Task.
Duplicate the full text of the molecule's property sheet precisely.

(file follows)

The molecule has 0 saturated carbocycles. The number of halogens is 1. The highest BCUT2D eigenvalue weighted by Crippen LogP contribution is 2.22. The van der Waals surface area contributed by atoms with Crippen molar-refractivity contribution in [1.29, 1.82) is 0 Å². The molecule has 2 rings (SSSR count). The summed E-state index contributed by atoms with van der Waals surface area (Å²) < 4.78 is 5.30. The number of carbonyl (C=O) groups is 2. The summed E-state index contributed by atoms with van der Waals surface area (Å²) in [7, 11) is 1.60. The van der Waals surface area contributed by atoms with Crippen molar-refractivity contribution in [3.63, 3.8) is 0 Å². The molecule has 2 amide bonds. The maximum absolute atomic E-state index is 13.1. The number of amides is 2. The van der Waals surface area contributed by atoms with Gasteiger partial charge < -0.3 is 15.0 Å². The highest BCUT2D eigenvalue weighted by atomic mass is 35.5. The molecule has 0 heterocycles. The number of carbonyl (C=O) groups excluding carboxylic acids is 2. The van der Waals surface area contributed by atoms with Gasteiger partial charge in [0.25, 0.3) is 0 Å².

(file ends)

The molecule has 0 saturated carbocycles. The number of halogens is 1. The highest BCUT2D eigenvalue weighted by Crippen LogP contribution is 2.22. The van der Waals surface area contributed by atoms with Crippen molar-refractivity contribution in [1.29, 1.82) is 0 Å². The molecule has 2 rings (SSSR count). The summed E-state index contributed by atoms with van der Waals surface area (Å²) < 4.78 is 5.30. The number of carbonyl (C=O) groups is 2. The summed E-state index contributed by atoms with van der Waals surface area (Å²) in [7, 11) is 1.60. The van der Waals surface area contributed by atoms with Crippen molar-refractivity contribution in [3.63, 3.8) is 0 Å². The molecule has 2 amide bonds. The maximum absolute atomic E-state index is 13.1. The number of amides is 2. The van der Waals surface area contributed by atoms with Gasteiger partial charge < -0.3 is 15.0 Å². The highest BCUT2D eigenvalue weighted by atomic mass is 35.5. The molecule has 0 heterocycles. The number of carbonyl (C=O) groups excluding carboxylic acids is 2. The van der Waals surface area contributed by atoms with Gasteiger partial charge in [0.25, 0.3) is 0 Å².